Global rules active when firewall set to disabled?

I just made the experience that the global rules seem to be active even when CFP is set as “Disabled” via tray menu. I had an eMule issue and it did work only after I created the missing rule in the global rules. To find the culprit I usually switch off the firewall for an instant and if it works then I know that I misconfigured the firewall.
However in that case disabling CFP did not help which led me to searching the error elsewhere.

Is that true that the global rules are always active? If so, what’s the rationale for that behaviour?

Best regards

I agree with the OP weaker on this thread. Any firewall needs some sort of a TOTALLY OFF SWITCH for diagnostic purposes.

And that at user risk diagnostic is defeated if any part of the firewall remains on. After all, comodo should not expect a user to totally remove comodo and all its directories from their computer to attain the same end. But I know for a fact that putting the firewall on disabled does not totally shut it down. And I saw a lot of evidence that that selecting exit and then agreeing to shut down also leaves parts of the firewall still active. I also saw some evidence that CPF3 can even be taken off the start up list at boot time and parts of it are still active.

Can anyone from comodo clarify if there is (a) An easy way to shut the firewall totally down for a quick test and then turn it back on rapidly. (b) And if not, why not?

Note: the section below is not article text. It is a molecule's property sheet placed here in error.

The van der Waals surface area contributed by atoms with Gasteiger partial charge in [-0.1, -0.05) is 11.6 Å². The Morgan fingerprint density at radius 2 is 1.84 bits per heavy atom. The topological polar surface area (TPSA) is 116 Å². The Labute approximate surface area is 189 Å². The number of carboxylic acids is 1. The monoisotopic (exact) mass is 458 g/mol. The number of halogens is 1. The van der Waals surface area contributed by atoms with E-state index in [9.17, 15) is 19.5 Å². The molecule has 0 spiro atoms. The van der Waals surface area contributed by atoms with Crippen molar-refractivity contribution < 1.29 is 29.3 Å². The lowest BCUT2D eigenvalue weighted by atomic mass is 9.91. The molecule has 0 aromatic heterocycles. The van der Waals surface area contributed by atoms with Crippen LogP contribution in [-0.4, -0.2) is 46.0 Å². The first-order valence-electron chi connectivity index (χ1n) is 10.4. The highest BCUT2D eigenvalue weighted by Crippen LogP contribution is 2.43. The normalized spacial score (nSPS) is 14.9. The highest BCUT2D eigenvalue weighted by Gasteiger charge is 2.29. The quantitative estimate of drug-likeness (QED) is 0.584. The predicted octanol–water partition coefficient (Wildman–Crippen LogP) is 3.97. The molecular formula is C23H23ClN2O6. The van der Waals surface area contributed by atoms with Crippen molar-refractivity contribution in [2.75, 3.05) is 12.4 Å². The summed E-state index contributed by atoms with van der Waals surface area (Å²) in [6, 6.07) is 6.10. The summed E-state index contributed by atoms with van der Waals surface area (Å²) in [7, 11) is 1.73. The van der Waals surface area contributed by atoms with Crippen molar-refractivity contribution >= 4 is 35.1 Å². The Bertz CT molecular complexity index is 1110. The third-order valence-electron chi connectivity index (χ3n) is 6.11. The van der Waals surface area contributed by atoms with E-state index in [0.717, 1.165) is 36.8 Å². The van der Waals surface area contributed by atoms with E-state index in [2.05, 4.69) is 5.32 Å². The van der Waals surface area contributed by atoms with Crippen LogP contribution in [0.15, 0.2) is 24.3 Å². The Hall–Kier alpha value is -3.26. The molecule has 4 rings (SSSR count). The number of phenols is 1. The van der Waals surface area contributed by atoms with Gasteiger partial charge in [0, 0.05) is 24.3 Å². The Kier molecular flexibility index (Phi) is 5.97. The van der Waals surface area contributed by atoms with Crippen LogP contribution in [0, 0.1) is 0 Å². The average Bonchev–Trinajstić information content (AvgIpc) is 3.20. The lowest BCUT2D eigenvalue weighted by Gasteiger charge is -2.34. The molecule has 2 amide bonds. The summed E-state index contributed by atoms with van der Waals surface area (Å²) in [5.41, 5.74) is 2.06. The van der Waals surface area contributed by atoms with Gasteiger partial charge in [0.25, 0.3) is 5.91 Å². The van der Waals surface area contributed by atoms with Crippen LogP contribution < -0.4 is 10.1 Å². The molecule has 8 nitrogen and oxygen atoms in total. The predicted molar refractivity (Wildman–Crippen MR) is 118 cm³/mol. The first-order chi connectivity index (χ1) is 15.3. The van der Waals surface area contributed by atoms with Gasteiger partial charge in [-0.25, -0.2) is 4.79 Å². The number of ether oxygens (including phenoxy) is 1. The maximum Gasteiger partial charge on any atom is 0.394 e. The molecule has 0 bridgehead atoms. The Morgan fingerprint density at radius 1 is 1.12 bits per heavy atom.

You can easily check that. Create a global rule that would block all in/out IP traffic, place it on top of the list. Apply. Internet stops working. Set the Firewall Security Level to Disabled. Internet works again.

So, no, Global Rules aren’t active when the Firewall is disabled.

While MaratR may have a point about global rules, but it still ducks the total firewall off question.

Because I can set the firewall to disabled but I still get CPF3 alerts. Therefore, some part of the firewall is still on. And could be blocking some traffic regardless of what name you give that blocking.

Hmm, that’s interesting. Osage, can you give an example? What kind of alerts do you get? Are they Firewall alerts, like some application trying to establish a connection?

You’re probably getting alerts from D+ and not the firewall.

Toggle may be right and I suppose its a testable hypothesis because anyone could turn off both D+ and set the firewall to disabled to see if the alerts go away. And come back when D+ is turned back on.

But sadly, probably means little in terms of definitive. Hopefully someone really expert on exactly how CPF3 is programmed can get the question answered with certainty.

In terms of the MaratR question, I do not exactly recall what alerts I was getting, but I suppose I can re test at some later date. But all in all, I think its better to get some definitive answer from someone at comodo who understands how CPF3 is programmed.

AFAIK cmndagent (not sure of actual name as I’ve had to remove CFP) is still running as a service. Stopping it isn’t allowed.
If I want to stop a FW completely I usually shut it down on the R-click then stop its service, but CFP’s keep running.

It’s a good security measure, as aFW that can just be turned off…!